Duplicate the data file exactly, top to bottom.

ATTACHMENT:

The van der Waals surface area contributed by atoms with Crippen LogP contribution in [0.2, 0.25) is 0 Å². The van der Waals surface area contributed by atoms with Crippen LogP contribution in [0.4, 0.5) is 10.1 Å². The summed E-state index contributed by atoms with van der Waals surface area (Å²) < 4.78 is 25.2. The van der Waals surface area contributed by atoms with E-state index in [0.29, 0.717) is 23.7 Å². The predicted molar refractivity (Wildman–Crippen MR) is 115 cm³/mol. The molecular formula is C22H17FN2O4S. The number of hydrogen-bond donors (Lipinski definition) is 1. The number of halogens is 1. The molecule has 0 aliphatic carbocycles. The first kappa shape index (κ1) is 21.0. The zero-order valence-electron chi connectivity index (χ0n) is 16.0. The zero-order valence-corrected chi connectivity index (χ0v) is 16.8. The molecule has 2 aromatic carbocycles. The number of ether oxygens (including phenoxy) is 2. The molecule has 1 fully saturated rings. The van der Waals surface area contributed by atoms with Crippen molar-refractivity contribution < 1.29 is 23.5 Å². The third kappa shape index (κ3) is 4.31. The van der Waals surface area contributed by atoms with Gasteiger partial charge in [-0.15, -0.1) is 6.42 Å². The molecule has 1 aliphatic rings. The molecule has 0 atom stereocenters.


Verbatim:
The van der Waals surface area contributed by atoms with Crippen LogP contribution in [0.2, 0.25) is 0 Å². The van der Waals surface area contributed by atoms with Crippen LogP contribution in [0.4, 0.5) is 10.1 Å². The summed E-state index contributed by atoms with van der Waals surface area (Å²) < 4.78 is 25.2. The van der Waals surface area contributed by atoms with E-state index in [0.29, 0.717) is 23.7 Å². The predicted molar refractivity (Wildman–Crippen MR) is 115 cm³/mol. The molecular formula is C22H17FN2O4S. The number of hydrogen-bond donors (Lipinski definition) is 1. The number of halogens is 1. The molecule has 0 aliphatic carbocycles. The first kappa shape index (κ1) is 21.0. The zero-order valence-electron chi connectivity index (χ0n) is 16.0. The zero-order valence-corrected chi connectivity index (χ0v) is 16.8. The molecule has 2 aromatic carbocycles. The number of ether oxygens (including phenoxy) is 2. The molecule has 1 fully saturated rings. The van der Waals surface area contributed by atoms with Crippen molar-refractivity contribution < 1.29 is 23.5 Å². The third kappa shape index (κ3) is 4.31. The van der Waals surface area contributed by atoms with Gasteiger partial charge in [-0.15, -0.1) is 6.42 Å². The molecule has 1 aliphatic rings. The molecule has 0 atom stereocenters.